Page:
Some say that the Betting Veteran can count cards when playing craps. Some say that if he walks past a slot machine, it can cause a pay-out. Whatever people say about the Betting Veteran, his knowledge of the betting industry is unparalleled.
One of the most difficult things about placing bets is working out the odds. Quite often, it can lead to confusion, especially if there are different odds formats at play. There are three different odds formats that are regularly used around the world, so depending on what you are used to, it can sometimes provide some difficulty. Fortunately, the Betting Veteran is here to help you make sense of it all.
The different type of odds
Each of the different odds formats is just a different way of showing the same information. It is kind of like a maths lesson at school: some use fractions, some use decimals, and in the case of the Americans, they use a form of percentages. There is no right way to show odds – it really is just down to personal preference, as they are all just different ways of expressing the same data.
The way that the odds are expressed are as follows:
2/1 is fractional
3.00 is decimal
200 is American
Converting from American odds to decimal odds and fractional odds
To convert from American odds to decimal and fractional odds is possibly the hardest to carry out. We will start with the easiest first. If the American odds are expressed as a positive number, then to find the decimal odds, all you need to do is divide the American odds by 100 and then add one. So American odds of 225 as decimal odds would be 3.25.
To convert from American odds to fractional odds can require a little bit of additional work. If the odds are positive, then it is simply a case of dividing by 100 and then adding the remaining number in front of /1. So, for example, odds of 900 would be converted to 9/1. If the odds are not divisible by 100, then it is simply as case of multiplying both sides of the fraction until it is a whole number. For example, 225 divided by 100 would give fractional odds of 2.25/1. In order to make this whole, both sides of the fraction would be multiplied by four, which would mean 225 converts to 9/4.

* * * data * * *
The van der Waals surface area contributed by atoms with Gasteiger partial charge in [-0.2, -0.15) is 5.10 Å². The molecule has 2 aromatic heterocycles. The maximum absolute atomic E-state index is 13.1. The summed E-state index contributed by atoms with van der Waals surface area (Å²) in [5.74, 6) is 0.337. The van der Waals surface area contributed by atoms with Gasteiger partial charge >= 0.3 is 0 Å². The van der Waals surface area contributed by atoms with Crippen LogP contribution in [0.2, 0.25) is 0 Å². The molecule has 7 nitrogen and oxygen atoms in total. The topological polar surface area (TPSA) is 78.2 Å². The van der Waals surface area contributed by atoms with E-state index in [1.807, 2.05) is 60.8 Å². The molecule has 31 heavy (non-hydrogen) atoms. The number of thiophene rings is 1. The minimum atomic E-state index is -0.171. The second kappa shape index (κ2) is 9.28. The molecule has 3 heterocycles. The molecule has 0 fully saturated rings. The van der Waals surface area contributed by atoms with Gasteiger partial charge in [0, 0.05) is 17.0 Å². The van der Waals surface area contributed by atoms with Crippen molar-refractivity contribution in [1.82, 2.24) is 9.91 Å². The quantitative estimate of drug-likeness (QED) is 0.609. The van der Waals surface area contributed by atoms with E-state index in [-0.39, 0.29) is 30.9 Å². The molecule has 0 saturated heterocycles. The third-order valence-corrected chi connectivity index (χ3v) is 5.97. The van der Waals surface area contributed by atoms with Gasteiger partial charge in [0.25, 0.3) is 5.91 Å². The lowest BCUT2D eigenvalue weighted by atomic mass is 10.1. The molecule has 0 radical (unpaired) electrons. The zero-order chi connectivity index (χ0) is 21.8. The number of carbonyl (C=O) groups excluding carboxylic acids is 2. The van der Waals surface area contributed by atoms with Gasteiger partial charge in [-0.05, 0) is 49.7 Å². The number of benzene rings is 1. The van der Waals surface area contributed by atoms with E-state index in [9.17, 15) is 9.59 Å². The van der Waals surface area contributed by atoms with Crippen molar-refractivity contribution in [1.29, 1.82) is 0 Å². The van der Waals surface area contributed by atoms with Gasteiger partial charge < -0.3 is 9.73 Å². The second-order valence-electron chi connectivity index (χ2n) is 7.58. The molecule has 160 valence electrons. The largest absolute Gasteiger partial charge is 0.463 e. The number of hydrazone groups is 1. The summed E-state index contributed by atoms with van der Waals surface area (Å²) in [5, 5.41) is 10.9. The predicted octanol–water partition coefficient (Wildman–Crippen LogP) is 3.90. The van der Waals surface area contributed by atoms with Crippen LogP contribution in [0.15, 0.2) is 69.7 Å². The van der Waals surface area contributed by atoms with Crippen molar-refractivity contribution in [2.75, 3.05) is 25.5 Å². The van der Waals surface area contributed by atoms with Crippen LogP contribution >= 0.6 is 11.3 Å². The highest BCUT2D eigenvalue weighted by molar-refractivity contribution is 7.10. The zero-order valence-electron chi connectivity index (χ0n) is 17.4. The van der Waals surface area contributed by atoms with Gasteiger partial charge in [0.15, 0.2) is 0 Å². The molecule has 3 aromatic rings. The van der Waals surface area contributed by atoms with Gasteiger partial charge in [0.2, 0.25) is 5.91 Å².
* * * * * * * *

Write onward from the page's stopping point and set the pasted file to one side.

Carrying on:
If the odds are negative, then to convert from American to fractional, you need to divide by 100 and then put the number behind 1/. So -500 would be fractional odds of 1/5. Once you have done that, it is just a case of dividing 1 by 5 and then adding 1 to the answer to get the decimal odds, which would be 1.20. If the American odds are not divisible by 100, then it is the same process as for the positive odds. Multiply both sides until the fractions are whole numbers. So -225 would give 1/2.25. Both sides multiplied by four gives 4/9. To get the decimal, you would divide 4 by 9, which gives 0.44, and then add 1, which makes 1.44.
Converting from fractional odds to decimal odds and American odds
Converting from fractional odds is a much easier process than converting from American odds. To convert to decimal odds, it is simply a case of working out the fraction and adding one. So 9/1 gives 9.00. Adding one means that it is 10.00. 4/9 gives 0.44. Adding one means that it is 1.44. It is as simple as that.
To convert from fractional odds to American odds requires a little bit more work, but still not a great deal. If the odds have a larger number first, then all you need to do is work out the fraction and then multiply by 100. So 7/2 would give 3.50. Multiplied by 100 gives American odds of 350. If the smaller number comes first, then things are a little bit different. The first thing that you need to do is switch the numbers around. So 1/4 would become 4/1. You then need to work out the new fraction and multiply it by 100. So 4/1 gives 4, which multiplied by 100 is 400. You then just need to put a minus sign in front of it. So 1/4 gives American odds of -400.
Converting from decimal odds to fractional odds and American odds
In order to convert from decimal to fractional or American odds is relatively simple but long-winded. The first step that you need to carry out no matter what is to turn the decimal odds into fractional odds. This means that you will first have to take one away from the decimal odds. So if the decimal odds are 2.50, you will need to turn them into 1.50. Once you have done this, it is a simple job to put the new decimal in front of /1. If you do not have a whole number, then you will need to multiply both sides until it gives a whole number, so in this case, it would give 1.5/1, which means that both sides need to be multiplied by two to give a final answer of 3/2.
Once you have converted the decimal odds to a fraction, you will need to carry out the steps outlined previously to turn fractional odds into American odds. While there is a method that can turn decimal odds directly into American odds, it is actually more long-winded than turning them into fractional odds first.